Breaking into the Children’s Education Writing Market By Rita Milios

As a children’s educational writer, I write for K-8 curriculum publishers, producing books, workbooks, test assessment materials and activities for both students and teachers. I am not a teacher, but that has not been a problem. Most educational publishers simply look for good researchers and writers. Here’s what I did – and what you, too, can do – to get started.

Become Familiar with the Specifics of the Genre

One of the first things I did was to begin learning the vocabulary and special requirements of the children’s educational publishing genre. That meant learning about curriculum standards, grade-level word lists, taboo subjects and “politically correct” terms. I researched educational publishers’ guidelines, such as those found at the CTB/McGraw-Hill website.

I knew I wanted to write test questions (aka “item writing”) and other assessment materials, such as reading passages and student activities, so I set out to acquire some basic knowledge about various states’ curriculum standards. The website is a gateway to all states’ standards. Reviewing these standards, or “benchmarks,” told me what students in each grade were expected to know about each subject area. I also reviewed a sample standardized test (the Florida Grade 4 Reading Assessment test), which I found here. In addition, I studied samples of reading comprehension skills and instructions for formulating comprehension questions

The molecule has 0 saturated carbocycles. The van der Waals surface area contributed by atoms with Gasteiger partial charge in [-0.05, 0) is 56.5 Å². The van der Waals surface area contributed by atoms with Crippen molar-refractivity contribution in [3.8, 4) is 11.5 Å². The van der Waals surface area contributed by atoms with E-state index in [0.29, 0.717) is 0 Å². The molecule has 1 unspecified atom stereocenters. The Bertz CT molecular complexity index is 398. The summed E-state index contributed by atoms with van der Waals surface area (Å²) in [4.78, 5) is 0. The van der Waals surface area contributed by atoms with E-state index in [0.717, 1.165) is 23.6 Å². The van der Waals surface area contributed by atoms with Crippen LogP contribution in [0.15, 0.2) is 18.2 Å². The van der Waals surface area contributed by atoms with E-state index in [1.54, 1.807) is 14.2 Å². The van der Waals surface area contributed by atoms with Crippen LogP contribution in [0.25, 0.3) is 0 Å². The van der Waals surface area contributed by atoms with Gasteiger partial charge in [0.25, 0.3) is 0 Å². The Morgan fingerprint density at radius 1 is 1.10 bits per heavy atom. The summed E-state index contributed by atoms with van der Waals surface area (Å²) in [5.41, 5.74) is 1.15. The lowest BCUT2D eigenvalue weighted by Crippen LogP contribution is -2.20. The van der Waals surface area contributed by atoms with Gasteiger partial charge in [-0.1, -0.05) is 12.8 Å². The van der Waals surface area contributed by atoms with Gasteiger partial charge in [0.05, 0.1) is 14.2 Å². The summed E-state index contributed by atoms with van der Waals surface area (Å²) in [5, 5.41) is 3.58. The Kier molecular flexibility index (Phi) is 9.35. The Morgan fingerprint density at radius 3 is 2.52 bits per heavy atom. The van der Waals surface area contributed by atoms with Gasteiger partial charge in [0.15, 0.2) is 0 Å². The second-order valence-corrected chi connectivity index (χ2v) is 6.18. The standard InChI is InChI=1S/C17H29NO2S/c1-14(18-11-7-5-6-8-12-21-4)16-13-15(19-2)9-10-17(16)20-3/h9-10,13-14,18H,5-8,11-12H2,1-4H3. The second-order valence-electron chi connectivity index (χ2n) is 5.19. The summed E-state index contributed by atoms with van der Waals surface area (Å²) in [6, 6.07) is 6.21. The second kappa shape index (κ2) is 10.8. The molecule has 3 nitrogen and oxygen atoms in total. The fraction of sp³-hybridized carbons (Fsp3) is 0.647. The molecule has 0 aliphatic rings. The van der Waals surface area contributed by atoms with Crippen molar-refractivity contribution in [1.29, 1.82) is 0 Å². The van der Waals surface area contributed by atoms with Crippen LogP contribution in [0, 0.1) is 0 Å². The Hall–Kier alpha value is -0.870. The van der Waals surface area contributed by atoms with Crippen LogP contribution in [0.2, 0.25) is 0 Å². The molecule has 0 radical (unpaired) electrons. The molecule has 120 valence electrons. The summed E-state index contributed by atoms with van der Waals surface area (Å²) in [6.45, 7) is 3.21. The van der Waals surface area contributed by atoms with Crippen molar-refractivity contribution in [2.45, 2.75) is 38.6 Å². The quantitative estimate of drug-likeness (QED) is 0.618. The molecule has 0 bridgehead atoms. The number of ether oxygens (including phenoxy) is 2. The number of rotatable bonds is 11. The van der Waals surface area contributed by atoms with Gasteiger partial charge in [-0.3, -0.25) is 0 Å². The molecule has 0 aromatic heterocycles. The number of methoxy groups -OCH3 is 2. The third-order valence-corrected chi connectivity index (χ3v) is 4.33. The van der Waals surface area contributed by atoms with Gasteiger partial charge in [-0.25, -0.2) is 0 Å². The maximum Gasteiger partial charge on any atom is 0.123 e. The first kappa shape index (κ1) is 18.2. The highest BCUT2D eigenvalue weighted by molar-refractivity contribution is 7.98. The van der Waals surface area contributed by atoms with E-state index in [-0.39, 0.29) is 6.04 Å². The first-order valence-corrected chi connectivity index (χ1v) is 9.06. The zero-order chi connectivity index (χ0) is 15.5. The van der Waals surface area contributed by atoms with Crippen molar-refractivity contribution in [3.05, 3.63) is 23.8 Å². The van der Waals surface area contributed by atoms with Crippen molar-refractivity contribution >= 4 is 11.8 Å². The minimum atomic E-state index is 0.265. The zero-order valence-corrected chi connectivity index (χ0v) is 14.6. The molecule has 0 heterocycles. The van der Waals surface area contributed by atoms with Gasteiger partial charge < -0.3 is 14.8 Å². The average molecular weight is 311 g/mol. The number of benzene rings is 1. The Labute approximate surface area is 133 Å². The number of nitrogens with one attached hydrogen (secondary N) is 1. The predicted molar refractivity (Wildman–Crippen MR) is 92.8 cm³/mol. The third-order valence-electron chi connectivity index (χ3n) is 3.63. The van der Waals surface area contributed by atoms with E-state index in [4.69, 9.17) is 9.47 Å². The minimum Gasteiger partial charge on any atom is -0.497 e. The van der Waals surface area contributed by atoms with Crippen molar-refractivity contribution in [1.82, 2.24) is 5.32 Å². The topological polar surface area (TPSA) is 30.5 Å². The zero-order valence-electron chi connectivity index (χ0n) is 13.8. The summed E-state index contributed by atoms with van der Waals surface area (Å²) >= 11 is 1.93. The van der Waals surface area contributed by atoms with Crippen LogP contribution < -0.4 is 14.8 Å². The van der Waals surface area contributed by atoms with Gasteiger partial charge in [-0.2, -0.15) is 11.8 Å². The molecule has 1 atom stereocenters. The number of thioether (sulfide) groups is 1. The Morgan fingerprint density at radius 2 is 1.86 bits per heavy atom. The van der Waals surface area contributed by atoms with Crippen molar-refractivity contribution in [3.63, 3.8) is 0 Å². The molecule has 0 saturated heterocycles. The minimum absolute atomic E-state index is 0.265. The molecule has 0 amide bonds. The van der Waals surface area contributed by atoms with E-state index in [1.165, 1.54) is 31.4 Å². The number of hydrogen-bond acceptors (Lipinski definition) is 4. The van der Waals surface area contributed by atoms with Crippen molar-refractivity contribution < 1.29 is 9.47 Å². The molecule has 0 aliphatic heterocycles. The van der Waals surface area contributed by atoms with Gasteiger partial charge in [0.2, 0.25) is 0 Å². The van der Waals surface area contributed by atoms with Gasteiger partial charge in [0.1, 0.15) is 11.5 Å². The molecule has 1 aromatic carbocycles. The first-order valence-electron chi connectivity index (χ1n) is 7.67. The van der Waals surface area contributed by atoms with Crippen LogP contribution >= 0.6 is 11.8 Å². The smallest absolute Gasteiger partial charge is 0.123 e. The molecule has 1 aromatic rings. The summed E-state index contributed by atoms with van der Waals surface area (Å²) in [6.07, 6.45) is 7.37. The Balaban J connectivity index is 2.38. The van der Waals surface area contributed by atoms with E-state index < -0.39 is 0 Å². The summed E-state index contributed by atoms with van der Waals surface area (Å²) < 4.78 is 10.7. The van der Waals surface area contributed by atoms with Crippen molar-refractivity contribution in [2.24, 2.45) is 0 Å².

Research the Genre’s Market

A good source of marketing information is the Society of Children’s Book Writers and Illustrators (SCBWI). As a member, I have access to online PDF booklets, including The Educational Press Market Survey and Book Producers Directory. Both offer specific guidelines and contact information for the major educational publishers. I also use the membership list of the Association of Educational Publishers and the American Book Producers Association. I visit member/publishers’ websites to obtain submission guidelines.

Offer Your Services in a Professional Manner

One of the best features of educational writing is that it is often assignment-based. Many educational publishers request that potential writers submit a resume and writing samples to be considered for inclusion in their writers’ pool. If you have not yet published in this genre, you can submit a “dummy” piece, like a sample reading passage with sample test questions for reading comprehension. Be sure to tailor your dummy samples to meet the guidelines of each publisher and include a query letter that highlights any relevant experience and/or interests.

Educational publishers are always in need of good writers. Once you have made a connection, you may be approached again and again with potential writing assignments.

Rita Milios has authored more than thirty books, plus workbooks, test assessment items, student activities, teacher guide materials, and ESL/ELL materials for numerous educational publishers including Mc Millan/McGraw Hill, Harcourt, Scott Foresman/Glencoe, Pearson and others. She is a frequent speaker at writers’ conferences. Visit for more helpful articles, plus sample query and assignment letters.